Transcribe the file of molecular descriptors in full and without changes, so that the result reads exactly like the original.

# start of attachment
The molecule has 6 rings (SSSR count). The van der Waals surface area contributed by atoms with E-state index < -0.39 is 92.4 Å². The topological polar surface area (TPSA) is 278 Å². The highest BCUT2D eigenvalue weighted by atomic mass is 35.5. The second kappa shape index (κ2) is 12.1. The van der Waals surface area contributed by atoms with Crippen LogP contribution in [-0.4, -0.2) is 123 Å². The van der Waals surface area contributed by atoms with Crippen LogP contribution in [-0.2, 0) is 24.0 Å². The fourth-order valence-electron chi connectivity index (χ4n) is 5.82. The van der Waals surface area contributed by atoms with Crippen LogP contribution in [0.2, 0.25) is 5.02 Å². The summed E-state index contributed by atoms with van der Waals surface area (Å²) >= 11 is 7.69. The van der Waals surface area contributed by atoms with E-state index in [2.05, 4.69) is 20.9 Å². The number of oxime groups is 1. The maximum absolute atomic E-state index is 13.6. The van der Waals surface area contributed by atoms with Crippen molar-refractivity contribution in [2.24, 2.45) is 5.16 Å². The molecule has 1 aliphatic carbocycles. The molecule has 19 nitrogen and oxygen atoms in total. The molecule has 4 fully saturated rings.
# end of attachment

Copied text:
The molecule has 6 rings (SSSR count). The van der Waals surface area contributed by atoms with E-state index < -0.39 is 92.4 Å². The topological polar surface area (TPSA) is 278 Å². The highest BCUT2D eigenvalue weighted by atomic mass is 35.5. The second kappa shape index (κ2) is 12.1. The van der Waals surface area contributed by atoms with Crippen LogP contribution in [-0.4, -0.2) is 123 Å². The van der Waals surface area contributed by atoms with Crippen LogP contribution in [-0.2, 0) is 24.0 Å². The fourth-order valence-electron chi connectivity index (χ4n) is 5.82. The van der Waals surface area contributed by atoms with Crippen LogP contribution in [0.2, 0.25) is 5.02 Å². The summed E-state index contributed by atoms with van der Waals surface area (Å²) >= 11 is 7.69. The van der Waals surface area contributed by atoms with E-state index in [2.05, 4.69) is 20.9 Å². The number of oxime groups is 1. The maximum absolute atomic E-state index is 13.6. The van der Waals surface area contributed by atoms with Crippen molar-refractivity contribution in [2.24, 2.45) is 5.16 Å². The molecule has 1 aliphatic carbocycles. The molecule has 19 nitrogen and oxygen atoms in total. The molecule has 4 fully saturated rings.